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Food Ministry in Ghana plays hide-and-seek with statistics

On the 10th of April this year Food Security Ghana (FSG) released a statement that “MOFA Figures Confirm 18 Month Food Price Hike Shock”. This statement was based on figures taken from the website of the Ministry of Food and Agriculture (MOFA) in the section “WEEKLY MARKET PRICES (WHOLESALE VALUES) OF FOOD COMMODITIES”.
In an attempt to update the food inflation figures from this very important and valuable source of information FSG discovered that MOFA has stopped publishing weekly market prices just after the FSG release. Prior to the FSG article the figures were published every week without fail by MOFA.
One can only speculate about the reason why MOFA suddenly decided to stop publishing data.
FSG then attempted to update readers on the latest “Agriculture in Ghana: Facts and Figures” and not surprisingly found that the latest figures published by MOFA dates back to 2010.
Normally statistics and information about the previous year becomes available between March and May of the following year, and should be ready for publication by latest June of the next year. We are in October of 2013 yet the figures for 2011 and 2012 have not been published yet.
It may be important for Ghanaians to revisit the promises made by the previous Chief of MOFA, Mr. Kwasi Ahwoi, when the new website was launched on 21 December 2011.
In a statement issued by the Ghana News Agency (GNA) Mr. Ahwoi made the following statements:
  • The website will “serve as a reference source for critical agricultural data and information in Ghana.”
  • “Students, researchers and the general public will find this website useful through the varying nature of information presented on the MoFA website.”
  • “Mr Kwesi Ahwoi said ... that he intended to make the site the number one Government of Ghana owned website .”
  • “Mr Ahwoi said … there was the need for such a website so that policy makers, traders, farmers, fishermen, businessmen and women and many professionals could rely on the site in planning and decision making.”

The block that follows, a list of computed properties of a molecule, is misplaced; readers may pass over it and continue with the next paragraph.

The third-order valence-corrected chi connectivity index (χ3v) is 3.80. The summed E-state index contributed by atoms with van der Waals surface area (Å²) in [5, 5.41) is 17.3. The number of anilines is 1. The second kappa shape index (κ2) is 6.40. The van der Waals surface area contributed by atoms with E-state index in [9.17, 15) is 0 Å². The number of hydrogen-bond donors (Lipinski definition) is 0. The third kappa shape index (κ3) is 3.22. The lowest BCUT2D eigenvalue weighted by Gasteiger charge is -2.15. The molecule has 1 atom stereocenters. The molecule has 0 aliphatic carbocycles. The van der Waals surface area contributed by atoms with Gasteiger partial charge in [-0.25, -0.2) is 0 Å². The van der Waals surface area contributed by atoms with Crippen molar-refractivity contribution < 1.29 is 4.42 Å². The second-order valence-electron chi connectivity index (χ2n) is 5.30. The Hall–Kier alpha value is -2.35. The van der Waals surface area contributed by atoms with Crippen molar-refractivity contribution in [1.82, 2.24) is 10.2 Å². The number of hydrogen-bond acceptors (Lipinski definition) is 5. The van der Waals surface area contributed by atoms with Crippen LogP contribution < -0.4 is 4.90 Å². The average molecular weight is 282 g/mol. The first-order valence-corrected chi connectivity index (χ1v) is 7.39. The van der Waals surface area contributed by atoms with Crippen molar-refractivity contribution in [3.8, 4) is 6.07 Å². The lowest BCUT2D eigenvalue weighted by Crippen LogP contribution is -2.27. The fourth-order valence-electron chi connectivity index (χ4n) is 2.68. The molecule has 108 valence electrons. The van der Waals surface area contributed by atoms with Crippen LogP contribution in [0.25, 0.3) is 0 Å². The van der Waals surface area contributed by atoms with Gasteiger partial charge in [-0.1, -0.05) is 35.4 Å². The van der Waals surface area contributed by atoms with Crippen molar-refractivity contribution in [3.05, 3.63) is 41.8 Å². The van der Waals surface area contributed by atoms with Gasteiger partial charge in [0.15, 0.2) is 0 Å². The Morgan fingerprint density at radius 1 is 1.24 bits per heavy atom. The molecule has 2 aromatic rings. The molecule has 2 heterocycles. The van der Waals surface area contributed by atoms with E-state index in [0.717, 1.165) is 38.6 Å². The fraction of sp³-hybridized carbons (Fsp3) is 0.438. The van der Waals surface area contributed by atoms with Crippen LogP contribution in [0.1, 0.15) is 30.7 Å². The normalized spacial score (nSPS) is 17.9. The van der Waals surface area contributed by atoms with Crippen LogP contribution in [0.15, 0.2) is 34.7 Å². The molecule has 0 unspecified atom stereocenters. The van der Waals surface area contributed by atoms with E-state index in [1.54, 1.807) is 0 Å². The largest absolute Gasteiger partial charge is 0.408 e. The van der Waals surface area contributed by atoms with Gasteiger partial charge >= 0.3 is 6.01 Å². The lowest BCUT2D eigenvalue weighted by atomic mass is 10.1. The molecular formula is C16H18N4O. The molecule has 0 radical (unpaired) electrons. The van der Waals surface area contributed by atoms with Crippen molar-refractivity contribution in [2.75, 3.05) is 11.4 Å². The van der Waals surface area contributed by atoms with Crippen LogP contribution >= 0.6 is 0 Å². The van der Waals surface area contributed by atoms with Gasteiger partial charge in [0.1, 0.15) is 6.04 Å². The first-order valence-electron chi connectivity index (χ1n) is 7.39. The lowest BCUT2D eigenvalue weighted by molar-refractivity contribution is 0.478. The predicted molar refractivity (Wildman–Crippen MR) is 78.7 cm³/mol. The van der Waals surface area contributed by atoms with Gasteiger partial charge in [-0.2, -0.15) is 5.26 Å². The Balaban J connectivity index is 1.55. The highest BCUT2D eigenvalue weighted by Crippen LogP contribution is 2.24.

• “He said the various directorates under the Ministry conducted surveys on market price trends in the various marketing centres while other areas concerning food production were also researched upon but all such reports were kept in the office and made available to the public on request basis, and there was the need to put such information on the website for all to access.”
At the time Mr. Ahwoi made the above statements or promises his Ministry was already one year behind in publishing statistics and it looks as if his successor, Hon. Clement Kofi Humado, is not interested in sharing Mr. Ahwoi’s vision?
Mr. Kwasi Ahwoi also stated that “the 500 most popular website in Ghana, according to the Alexa statistics showed only a few Ghanaians owned websites with that of the Ministry ranking the 70th.” It now seems that the MOFA website is in position 804 - quite a considerable slide in popularity.
In a FSG article of 27 February 2013 titled “There are lies, damned lies and then there are African statistics” it was mentioned that “Food Security Ghana (FSG) has on many occasions placed a huge question mark over the statistics on agriculture bandied about by the consecutive governments in Ghana about the “wellbeing” of agriculture.”
Must we therefore assume that the neglect to publish any more information on the performance of agriculture in Ghana by the Government of Ghana (GoG) and MOFA is the result of one or more of a few reasons:
  1. MOFA is acknowledging that the previously published information was indeed erroneous, and / or
  2. The analysis of and reporting on the MOFA information by outside parties MOFA has embarrassed the GoG and the publishing has been stopped by decree, and / or
  3. The people responsible to publish the information have decided it is not important anymore now that the driver of the initiative, Mr. Ahwoi, has left office.
Whatever the reason the GoG and MOFA will at some stage have to account to the owners of Ghana, Ghanaians, why they are withholding information from them.
Most important is that if the reason is because of a realisation that the statistics to date have been erroneous that the GoG as highest priority:
  1. Fix data collection to make sure it is correct and reliable, and
  2. Review previously devised policies and plans because they were based on wrong information and are therefore useless and a guide to waste of resources and of achieving the wrong objectives.
Ghanaians want to and have the right to prosper and improve their quality of life. They can’t do that while the government is playing hide-and-seek.

Source: Food Security Ghana

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